Given at the Oxford Centre for Islamic Studies on 27th February 2018
I am pleased to have this opportunity to address you today here in Oxford. Thank you for this invitation.
As the title suggests, I want to begin this talk with St Francis of Assisi. Specifically, I should like to reflect on the remarkable visit of St Francis of Assisi to the Sultan al-Kâmil, in Egypt, which took place a little while ago now, in 1219.
Exact accounts of this event, not surprisingly, are hard to determine. It took place in the middle of the Fifth Crusade, when the focus of the battle was Egypt, or more precisely the port town of Damietta. This crusade was primarily encouraged by the Church and emperors, but as often in these hundred years of crusades, there was deep conflict between them as to intent and tactics. But for St Francis, this was of little interest. All he wanted to do was promote peace.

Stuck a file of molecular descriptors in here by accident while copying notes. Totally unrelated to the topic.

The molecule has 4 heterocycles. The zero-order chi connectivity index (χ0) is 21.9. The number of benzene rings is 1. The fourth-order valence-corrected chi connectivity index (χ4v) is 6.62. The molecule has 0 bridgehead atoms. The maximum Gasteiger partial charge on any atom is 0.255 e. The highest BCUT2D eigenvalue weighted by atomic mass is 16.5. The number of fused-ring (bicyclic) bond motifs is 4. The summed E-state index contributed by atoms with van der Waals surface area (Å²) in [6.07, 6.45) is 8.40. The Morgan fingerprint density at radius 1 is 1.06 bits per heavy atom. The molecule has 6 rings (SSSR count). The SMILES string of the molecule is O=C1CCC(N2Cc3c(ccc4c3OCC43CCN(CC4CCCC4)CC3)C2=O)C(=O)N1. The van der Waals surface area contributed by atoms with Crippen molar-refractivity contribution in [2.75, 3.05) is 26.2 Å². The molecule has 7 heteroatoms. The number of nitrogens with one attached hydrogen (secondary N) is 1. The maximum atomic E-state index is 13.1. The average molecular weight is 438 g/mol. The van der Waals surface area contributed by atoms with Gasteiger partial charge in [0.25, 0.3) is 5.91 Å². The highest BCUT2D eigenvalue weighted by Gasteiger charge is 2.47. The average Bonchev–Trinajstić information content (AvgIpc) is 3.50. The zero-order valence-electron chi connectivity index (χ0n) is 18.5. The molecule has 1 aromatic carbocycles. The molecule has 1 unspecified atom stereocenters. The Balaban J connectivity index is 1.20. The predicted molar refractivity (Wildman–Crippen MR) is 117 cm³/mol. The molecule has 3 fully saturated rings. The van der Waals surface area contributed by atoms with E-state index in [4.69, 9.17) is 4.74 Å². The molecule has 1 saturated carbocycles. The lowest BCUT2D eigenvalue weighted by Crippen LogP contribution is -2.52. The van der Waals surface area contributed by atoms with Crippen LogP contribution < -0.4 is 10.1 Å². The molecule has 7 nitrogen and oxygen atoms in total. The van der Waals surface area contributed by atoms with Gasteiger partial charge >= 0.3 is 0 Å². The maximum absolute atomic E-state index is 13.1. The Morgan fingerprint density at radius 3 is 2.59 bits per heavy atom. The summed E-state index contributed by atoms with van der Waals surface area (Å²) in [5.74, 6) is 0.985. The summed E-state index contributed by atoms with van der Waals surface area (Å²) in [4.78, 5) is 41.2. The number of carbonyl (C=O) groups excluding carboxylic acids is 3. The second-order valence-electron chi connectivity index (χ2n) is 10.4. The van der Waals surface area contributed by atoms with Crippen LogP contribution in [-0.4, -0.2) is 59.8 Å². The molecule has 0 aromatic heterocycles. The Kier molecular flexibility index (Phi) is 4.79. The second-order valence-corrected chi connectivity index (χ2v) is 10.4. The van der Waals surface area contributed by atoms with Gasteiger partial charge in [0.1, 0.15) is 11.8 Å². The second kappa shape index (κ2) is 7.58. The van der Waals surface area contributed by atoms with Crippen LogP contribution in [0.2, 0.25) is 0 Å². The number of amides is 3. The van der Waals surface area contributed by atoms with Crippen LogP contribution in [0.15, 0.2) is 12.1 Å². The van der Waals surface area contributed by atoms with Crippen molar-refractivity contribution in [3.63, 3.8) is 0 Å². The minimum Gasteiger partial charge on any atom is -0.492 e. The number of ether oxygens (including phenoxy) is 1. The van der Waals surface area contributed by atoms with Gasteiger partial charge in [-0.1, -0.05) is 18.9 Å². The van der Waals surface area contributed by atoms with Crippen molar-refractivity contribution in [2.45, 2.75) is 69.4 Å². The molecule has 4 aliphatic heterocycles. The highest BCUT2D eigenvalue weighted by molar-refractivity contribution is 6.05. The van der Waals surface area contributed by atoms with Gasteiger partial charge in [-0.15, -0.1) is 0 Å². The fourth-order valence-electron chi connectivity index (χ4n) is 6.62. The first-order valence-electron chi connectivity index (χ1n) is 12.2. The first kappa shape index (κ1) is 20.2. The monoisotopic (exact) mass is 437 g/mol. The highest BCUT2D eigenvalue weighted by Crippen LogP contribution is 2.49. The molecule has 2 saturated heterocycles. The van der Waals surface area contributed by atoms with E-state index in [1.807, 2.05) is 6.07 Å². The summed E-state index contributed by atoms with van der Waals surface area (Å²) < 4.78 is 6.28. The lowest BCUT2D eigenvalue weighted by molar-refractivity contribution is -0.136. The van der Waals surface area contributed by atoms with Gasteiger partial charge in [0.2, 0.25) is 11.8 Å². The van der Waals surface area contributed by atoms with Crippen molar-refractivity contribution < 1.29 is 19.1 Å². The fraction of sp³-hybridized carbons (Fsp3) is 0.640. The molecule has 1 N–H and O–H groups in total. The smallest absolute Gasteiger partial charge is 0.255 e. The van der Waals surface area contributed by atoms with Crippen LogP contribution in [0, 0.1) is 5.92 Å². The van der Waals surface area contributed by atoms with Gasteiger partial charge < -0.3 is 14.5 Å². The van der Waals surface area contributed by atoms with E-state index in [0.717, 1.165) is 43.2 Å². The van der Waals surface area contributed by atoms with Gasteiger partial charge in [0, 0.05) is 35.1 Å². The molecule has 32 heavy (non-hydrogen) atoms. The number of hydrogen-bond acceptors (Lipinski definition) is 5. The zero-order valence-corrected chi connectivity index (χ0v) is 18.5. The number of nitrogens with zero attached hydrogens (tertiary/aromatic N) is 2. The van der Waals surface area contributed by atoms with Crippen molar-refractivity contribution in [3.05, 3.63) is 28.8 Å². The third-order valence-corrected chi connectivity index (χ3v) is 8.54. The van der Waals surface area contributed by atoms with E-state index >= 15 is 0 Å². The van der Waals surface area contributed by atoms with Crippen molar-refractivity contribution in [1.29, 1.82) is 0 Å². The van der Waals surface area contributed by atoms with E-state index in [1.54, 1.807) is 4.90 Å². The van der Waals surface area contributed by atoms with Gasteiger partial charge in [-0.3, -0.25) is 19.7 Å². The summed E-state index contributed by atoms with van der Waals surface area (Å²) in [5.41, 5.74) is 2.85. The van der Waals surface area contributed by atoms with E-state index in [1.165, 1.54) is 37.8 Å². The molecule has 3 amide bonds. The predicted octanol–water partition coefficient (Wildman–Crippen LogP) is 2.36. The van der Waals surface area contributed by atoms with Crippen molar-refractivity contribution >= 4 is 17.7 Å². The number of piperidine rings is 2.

Indeed, he had made a number of attempts to reach the battlefields of the crusades. In 1212, he set out for Jerusalem itself, but was shipwrecked in the Dalmatian coast. In 1213, he set off for Morocco but illness forced him to break his journey in Spain and return to Assisi. Then in 1219, accompanied by just one friar, he set off for Egypt.